Gathered around the water cooler chatting about the latest oo-ah moment on Reality TV? Or which antidepressant doesn’t impact libido?
Arguing on your cell over the term “cougar” – now part of popular culture – whereas “lech” seems to have disappeared from contemporary usage?
What do you think – really – of a 45-year old woman who is involved sexually with a 33-year old man?
What if they both are three years past divorce, have 5-year olds in the same class, and share a love of NBA basketball and blueberry scones? Does that change your opinion?
Switching it up
Now reverse the scenario. 45-year old man, 33-year old woman. Do you even raise an eyebrow, or ask if there is any basis for a relationship – sexual or otherwise? Do you even notice?
Let’s change the numbers. 50-something woman, 40-something man. Still a 10 or 12-year spread. Maybe even 15 years, like several well-known Hollywood couples. Do you raise an eyebrow now? Do you expect it’s only a temporary sexual adventure?
Quicksand, prejudice and preference
Let’s go one step deeper into the quagmire, shall we?
And quicksand it will become, as we take that hypothetical 50-something woman, toss her into the universe of Internet profiles, coffee dates, hook-ups, family fix-ups, and even strolling the aisle of the local Home Depot in the hopes of encountering a heterosexual male possessing a baritone voice and the power of verbal communication.
And I don’t mean chatting with a 20-year old in an orange apron, asking where to find halogen bulbs.
Any hope for her, unless she’s particularly hot for her age? Or nipped, tucked, and in a nip-tuck-acceptable region, where she has a snowball’s chance in hell of dating someone her own age?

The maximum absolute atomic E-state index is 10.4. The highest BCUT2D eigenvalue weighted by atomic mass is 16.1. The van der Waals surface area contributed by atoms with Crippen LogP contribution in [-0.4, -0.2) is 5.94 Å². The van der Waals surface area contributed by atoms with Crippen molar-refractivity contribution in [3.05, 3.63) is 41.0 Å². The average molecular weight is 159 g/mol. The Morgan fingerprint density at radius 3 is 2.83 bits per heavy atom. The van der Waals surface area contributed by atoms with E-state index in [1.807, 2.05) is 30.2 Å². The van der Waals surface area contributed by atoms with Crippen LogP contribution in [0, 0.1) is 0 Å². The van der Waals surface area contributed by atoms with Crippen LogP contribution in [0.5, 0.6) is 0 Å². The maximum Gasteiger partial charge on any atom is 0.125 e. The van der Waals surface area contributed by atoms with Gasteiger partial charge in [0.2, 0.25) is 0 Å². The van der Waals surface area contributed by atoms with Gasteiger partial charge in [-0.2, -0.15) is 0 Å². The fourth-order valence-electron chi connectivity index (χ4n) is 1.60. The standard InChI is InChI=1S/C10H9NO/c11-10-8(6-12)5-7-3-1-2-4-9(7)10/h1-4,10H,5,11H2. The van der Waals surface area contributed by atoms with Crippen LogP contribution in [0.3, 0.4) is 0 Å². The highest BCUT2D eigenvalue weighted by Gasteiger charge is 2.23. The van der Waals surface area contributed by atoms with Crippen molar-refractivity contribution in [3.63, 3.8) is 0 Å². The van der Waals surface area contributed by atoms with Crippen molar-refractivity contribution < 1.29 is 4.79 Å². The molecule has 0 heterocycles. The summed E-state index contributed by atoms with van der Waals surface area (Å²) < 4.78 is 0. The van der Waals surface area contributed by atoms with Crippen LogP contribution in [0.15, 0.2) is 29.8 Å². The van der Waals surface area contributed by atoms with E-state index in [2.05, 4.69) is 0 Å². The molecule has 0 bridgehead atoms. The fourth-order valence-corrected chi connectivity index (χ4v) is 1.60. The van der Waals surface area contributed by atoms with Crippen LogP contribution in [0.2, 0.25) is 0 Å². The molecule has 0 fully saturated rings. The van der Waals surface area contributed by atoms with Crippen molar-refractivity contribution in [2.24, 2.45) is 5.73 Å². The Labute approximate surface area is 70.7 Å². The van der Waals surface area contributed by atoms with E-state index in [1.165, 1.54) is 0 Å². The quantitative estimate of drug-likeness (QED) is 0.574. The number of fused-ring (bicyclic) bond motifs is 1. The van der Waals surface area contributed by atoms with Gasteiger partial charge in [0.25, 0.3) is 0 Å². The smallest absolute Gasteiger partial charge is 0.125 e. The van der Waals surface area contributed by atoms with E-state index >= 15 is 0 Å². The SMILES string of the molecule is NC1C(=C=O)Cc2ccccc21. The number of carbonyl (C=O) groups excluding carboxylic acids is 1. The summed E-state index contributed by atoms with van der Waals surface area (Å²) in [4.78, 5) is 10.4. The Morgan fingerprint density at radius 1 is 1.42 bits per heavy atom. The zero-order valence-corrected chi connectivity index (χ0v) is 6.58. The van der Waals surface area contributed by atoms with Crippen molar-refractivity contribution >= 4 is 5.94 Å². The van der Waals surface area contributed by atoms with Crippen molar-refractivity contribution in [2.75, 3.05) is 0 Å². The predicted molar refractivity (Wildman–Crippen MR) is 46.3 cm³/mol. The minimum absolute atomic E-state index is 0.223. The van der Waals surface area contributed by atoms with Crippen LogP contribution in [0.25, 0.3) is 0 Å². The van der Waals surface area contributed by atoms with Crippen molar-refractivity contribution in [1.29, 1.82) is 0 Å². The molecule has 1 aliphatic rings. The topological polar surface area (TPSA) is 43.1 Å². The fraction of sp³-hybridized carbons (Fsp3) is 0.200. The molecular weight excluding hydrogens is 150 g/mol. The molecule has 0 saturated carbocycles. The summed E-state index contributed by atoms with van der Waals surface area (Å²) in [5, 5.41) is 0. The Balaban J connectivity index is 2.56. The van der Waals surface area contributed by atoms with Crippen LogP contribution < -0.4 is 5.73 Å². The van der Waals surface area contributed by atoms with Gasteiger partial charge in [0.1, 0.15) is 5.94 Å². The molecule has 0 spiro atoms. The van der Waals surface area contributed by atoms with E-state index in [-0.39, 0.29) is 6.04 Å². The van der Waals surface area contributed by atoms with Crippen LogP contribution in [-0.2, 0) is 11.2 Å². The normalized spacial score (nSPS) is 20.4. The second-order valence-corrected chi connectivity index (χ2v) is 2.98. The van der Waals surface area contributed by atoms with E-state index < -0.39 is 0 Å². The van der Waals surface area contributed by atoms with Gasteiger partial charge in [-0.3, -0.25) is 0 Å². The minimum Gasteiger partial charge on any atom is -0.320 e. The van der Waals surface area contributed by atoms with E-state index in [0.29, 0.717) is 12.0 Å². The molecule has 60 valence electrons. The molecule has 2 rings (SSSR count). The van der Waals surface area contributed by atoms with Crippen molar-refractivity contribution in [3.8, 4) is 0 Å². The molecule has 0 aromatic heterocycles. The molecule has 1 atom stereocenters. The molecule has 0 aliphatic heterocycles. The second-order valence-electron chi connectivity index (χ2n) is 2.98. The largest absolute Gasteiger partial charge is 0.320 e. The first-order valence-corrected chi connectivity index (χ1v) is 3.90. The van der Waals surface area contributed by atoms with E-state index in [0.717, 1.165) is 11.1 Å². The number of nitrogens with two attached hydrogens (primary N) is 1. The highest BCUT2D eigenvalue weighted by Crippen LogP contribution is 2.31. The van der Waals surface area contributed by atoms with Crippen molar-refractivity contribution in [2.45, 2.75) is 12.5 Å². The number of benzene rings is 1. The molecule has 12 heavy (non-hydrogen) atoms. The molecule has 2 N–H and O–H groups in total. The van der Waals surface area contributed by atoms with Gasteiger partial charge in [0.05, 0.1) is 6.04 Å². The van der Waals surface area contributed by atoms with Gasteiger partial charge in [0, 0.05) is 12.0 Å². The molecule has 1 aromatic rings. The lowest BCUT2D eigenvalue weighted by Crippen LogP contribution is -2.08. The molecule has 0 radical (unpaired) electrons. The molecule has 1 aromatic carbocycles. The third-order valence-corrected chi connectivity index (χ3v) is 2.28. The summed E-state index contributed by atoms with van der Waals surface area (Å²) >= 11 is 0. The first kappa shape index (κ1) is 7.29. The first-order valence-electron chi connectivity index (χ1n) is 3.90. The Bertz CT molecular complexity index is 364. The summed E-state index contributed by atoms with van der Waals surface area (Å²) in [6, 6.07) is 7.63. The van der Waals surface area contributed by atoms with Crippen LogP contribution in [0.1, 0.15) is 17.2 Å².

After all, who – in this culture – will consider dating a 50-something woman, generally? A 60-something man? 70-something? And what of the man who shares activities, stage of life, energy and sexual activity level? Will he even approach her, or dismiss her as soon as he gets wind of the year of her birth?
Elsewhere, in land of Internet dialogue
In a conversation on older men and younger women, in fact – an amusing story and written without any malice – this particular issue raised the ire of several typically amiable women. A remark was made about a preference for women who “work out and are fit” – the assumption – athletic bodies are the result of taking care of oneself – something more prevalent in a younger woman. (Subtext: older women are no longer fit, the result of not taking care of themselves.)
A few women spoke up, vociferously. And I was one of them. My response? Many of us who have had children are healthy, fit, work out, but don’t have the bodies we had before pregnancies, in other words, the bodies of 20 and 30-somethings who haven’t yet had children. For that matter, some women have athletic bodies regardless of child-bearing status. They are fortunate, and I think, the exception.
Body memory, body reality
Body type is in part inherited. And then there are the aftereffects of pregnancy and childbirth, and life events we cannot control – like illness and injury.
Are those women who are less than perfect physical specimens – usually after bearing children – to be tossed aside as no longer viable sexually, or worthy of being loved? And what about accidents or illness, that also take a toll on the body?
In a land of commodity relationships, do we assume there’s always another bus (woman) coming along, with exactly what we want, or even better? The newer, younger, sleeker model – only to eventually repeat the cycle?
I’ve been chased by men 50 years my senior (when I was in my 20s), by men 20 years older (in my 20s and 30s), and now, at the half century mark, many men in their sixties (if they know my age) pass me by for women in their 30s or 40s. Why?
Because they can.
Ridiculous? I think so.
Wonder why women lie about their age? This is exactly why. If we still enjoy the company of men – energetic, life affirming, sexually-active men with whom we’d like to be energetic, life affirming, sexually-active women, we lie. You (gentlemen) leave us few options.
Am I pissed at this peculiarly American reality? You bet. I’d rather be honest, enjoy sharing what I’ve learned, the comforts and openness that come with age in all realms – as part of the celebration of real connection.
Doesn’t that sound like a better plan?